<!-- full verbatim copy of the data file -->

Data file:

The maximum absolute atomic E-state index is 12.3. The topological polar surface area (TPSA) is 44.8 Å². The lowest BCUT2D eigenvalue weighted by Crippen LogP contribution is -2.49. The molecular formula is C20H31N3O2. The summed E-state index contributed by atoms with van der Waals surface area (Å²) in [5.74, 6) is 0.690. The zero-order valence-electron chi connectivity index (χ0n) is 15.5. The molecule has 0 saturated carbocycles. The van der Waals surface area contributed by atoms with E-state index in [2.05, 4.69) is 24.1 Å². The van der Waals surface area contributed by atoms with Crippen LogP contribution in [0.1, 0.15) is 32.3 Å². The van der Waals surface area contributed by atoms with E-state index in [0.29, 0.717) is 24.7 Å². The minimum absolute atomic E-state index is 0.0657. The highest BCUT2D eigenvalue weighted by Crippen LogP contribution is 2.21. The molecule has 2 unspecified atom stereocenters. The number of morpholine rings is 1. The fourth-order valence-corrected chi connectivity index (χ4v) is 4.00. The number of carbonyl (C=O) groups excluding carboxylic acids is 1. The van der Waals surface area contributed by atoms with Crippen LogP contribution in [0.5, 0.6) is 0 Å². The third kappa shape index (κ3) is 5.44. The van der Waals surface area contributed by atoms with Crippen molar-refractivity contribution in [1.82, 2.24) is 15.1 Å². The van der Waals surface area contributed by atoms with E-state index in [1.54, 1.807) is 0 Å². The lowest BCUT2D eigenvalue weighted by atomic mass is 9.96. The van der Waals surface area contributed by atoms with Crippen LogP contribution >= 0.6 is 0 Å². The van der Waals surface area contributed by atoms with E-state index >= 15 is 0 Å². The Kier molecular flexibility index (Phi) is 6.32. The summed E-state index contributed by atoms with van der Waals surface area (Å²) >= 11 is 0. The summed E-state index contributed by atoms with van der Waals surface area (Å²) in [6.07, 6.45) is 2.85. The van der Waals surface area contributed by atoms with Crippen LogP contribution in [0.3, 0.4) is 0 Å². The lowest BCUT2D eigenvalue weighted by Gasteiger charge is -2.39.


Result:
The maximum absolute atomic E-state index is 12.3. The topological polar surface area (TPSA) is 44.8 Å². The lowest BCUT2D eigenvalue weighted by Crippen LogP contribution is -2.49. The molecular formula is C20H31N3O2. The summed E-state index contributed by atoms with van der Waals surface area (Å²) in [5.74, 6) is 0.690. The zero-order valence-electron chi connectivity index (χ0n) is 15.5. The molecule has 0 saturated carbocycles. The van der Waals surface area contributed by atoms with E-state index in [2.05, 4.69) is 24.1 Å². The van der Waals surface area contributed by atoms with Crippen LogP contribution in [0.1, 0.15) is 32.3 Å². The van der Waals surface area contributed by atoms with E-state index in [0.29, 0.717) is 24.7 Å². The minimum absolute atomic E-state index is 0.0657. The highest BCUT2D eigenvalue weighted by Crippen LogP contribution is 2.21. The molecule has 2 unspecified atom stereocenters. The number of morpholine rings is 1. The fourth-order valence-corrected chi connectivity index (χ4v) is 4.00. The number of carbonyl (C=O) groups excluding carboxylic acids is 1. The van der Waals surface area contributed by atoms with Crippen LogP contribution in [0.5, 0.6) is 0 Å². The third kappa shape index (κ3) is 5.44. The van der Waals surface area contributed by atoms with Crippen molar-refractivity contribution in [1.82, 2.24) is 15.1 Å². The van der Waals surface area contributed by atoms with E-state index in [1.54, 1.807) is 0 Å². The lowest BCUT2D eigenvalue weighted by atomic mass is 9.96. The van der Waals surface area contributed by atoms with Crippen LogP contribution >= 0.6 is 0 Å². The van der Waals surface area contributed by atoms with E-state index >= 15 is 0 Å². The Kier molecular flexibility index (Phi) is 6.32. The summed E-state index contributed by atoms with van der Waals surface area (Å²) >= 11 is 0. The summed E-state index contributed by atoms with van der Waals surface area (Å²) in [6.07, 6.45) is 2.85. The van der Waals surface area contributed by atoms with Crippen LogP contribution in [0.3, 0.4) is 0 Å². The lowest BCUT2D eigenvalue weighted by Gasteiger charge is -2.39.